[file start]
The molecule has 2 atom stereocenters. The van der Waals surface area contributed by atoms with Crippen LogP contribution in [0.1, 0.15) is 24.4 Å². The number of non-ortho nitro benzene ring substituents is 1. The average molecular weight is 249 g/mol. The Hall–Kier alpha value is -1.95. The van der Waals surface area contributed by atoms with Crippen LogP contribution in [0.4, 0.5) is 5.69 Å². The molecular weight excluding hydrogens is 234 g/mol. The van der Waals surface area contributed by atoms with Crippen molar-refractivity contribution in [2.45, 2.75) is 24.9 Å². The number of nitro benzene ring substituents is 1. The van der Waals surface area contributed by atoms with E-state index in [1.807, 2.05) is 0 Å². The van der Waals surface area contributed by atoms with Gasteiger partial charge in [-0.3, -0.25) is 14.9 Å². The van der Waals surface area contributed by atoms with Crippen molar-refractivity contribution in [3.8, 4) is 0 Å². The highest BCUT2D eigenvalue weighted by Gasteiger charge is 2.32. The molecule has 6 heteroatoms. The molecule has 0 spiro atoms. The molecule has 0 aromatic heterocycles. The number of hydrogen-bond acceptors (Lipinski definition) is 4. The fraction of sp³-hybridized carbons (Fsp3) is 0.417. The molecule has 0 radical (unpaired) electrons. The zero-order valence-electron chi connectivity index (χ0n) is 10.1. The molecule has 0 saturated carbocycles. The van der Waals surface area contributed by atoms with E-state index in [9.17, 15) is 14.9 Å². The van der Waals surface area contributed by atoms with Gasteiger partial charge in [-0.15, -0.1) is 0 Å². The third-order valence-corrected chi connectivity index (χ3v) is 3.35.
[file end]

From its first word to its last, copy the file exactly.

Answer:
The molecule has 2 atom stereocenters. The van der Waals surface area contributed by atoms with Crippen LogP contribution in [0.1, 0.15) is 24.4 Å². The number of non-ortho nitro benzene ring substituents is 1. The average molecular weight is 249 g/mol. The Hall–Kier alpha value is -1.95. The van der Waals surface area contributed by atoms with Crippen LogP contribution in [0.4, 0.5) is 5.69 Å². The molecular weight excluding hydrogens is 234 g/mol. The van der Waals surface area contributed by atoms with Crippen molar-refractivity contribution in [2.45, 2.75) is 24.9 Å². The number of nitro benzene ring substituents is 1. The van der Waals surface area contributed by atoms with E-state index in [1.807, 2.05) is 0 Å². The van der Waals surface area contributed by atoms with Gasteiger partial charge in [-0.3, -0.25) is 14.9 Å². The van der Waals surface area contributed by atoms with Crippen molar-refractivity contribution in [3.8, 4) is 0 Å². The highest BCUT2D eigenvalue weighted by Gasteiger charge is 2.32. The molecule has 6 heteroatoms. The molecule has 0 spiro atoms. The molecule has 0 aromatic heterocycles. The number of hydrogen-bond acceptors (Lipinski definition) is 4. The fraction of sp³-hybridized carbons (Fsp3) is 0.417. The molecule has 0 radical (unpaired) electrons. The zero-order valence-electron chi connectivity index (χ0n) is 10.1. The molecule has 0 saturated carbocycles. The van der Waals surface area contributed by atoms with E-state index in [9.17, 15) is 14.9 Å². The van der Waals surface area contributed by atoms with Gasteiger partial charge in [-0.15, -0.1) is 0 Å². The third-order valence-corrected chi connectivity index (χ3v) is 3.35.